Sebastian Barrett and Xiara Scott shared a memorable expedition exploring the mountains of and sailing to Greenland aboard a Gunboat 68
It’s hard to imagine what life is like beyond the borders of our imagination. Sometimes, when you’re lucky enough, life presents itself with opportunities that take you into the realm of the unknown. That’s what our voyage to Greenland was.
The trip came about through the combination of one man’s imagination, a crew hungry for adventure, and a remarkable boat to take them there. Sea Tilt’s owner had a dream to explore the wilderness of Greenland, and we – skipper Sebastian and chef/crew Xiara – were excited to make it happen.
The first things that come to mind when thinking of Greenland are impenetrable ice sheets, towering mountains and the vast unknown. To this day parts of Greenland’s borders remain undefined due to constant shifts along its fluid coastline.
In order for us to even begin planning for this endeavour, Sebastian began cross-referencing navigation charts with ice charts from previous years, looking for correlating patterns of ice-flow in June and July, so we could get a sense of what to expect.
With little available in the ways of traditional cruising guides we had to get inventive, and our most valuable information came from getting in touch with people who’d made similar trips before, and hearing their first-hand experiences. As well as sharing practical information that wasn’t available elsewhere, they reassured us that it wasn’t as daunting as it seemed.
We originally considered the east coast of Greenland, but soon came to the realisation that a 68ft carbon hull versus the volume of ice in those waters would not be a good match. Eyebrows were raised, plans were changed, but everyone involved was happy to discuss what would be both possible and safest for boat, crew and guests.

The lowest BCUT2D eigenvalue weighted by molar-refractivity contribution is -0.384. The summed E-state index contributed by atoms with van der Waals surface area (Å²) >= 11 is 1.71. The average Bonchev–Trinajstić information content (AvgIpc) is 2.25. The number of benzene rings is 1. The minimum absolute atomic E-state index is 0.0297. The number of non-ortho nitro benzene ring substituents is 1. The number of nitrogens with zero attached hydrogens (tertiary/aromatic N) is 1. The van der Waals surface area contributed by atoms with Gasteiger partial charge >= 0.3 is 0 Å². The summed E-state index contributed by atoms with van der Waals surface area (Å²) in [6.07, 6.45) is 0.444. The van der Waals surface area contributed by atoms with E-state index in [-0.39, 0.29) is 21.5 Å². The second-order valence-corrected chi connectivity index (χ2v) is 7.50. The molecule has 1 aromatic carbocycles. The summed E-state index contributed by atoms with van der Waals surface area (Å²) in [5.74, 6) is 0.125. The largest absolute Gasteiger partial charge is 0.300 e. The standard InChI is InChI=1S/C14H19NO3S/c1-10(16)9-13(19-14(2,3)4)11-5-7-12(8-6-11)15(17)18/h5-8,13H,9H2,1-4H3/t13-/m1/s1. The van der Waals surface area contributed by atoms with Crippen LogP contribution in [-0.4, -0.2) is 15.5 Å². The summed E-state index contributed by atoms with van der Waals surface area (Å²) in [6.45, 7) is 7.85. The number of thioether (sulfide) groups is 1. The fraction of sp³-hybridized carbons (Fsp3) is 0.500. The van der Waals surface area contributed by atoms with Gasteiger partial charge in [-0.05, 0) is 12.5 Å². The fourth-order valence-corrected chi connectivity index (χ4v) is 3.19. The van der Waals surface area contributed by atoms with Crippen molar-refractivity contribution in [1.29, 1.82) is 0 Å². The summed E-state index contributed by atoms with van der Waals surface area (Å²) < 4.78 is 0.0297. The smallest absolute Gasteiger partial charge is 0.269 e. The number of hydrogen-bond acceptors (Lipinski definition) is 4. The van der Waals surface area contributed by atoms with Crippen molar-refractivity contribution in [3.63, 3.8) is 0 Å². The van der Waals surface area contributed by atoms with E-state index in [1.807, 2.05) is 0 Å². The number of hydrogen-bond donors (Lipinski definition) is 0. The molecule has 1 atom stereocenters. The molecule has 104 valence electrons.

We set off from Halifax, Nova Scotia, then sailed to Newfoundland. Gradually the landscapes became more remote, and the temperatures started to drop.
We made our final preparations before departing for Greenland from the city of St John’s in Newfoundland. Sea Tilt’s sleek lines made quite the impression in this large commercial port, moored up on industrial docks alongside massive offshore support and rescue vessels.
We were warmly welcomed by the St John’s community, the locals helping us prepare for our trip. They took us cod fishing, where we hauled seven large cod that became a key element of our supplies, and even gave us different cuts of a moose they’d hunted the season before.
We enjoyed great sailing along the southern coast of Newfoundland, with its constantly changing scenery and dramatic fjords. From Nova Scotia up to Conception Bay there were broad reaching conditions with varying winds, including light air days under the A2 and full main, and a few heavier days where we were having to slow the boat down.
Along the way, we immersed ourselves in the quaint little towns that dotted the shore, and agreed we could have easily spent the summer circumnavigating Newfoundland alone. But the north was beckoning.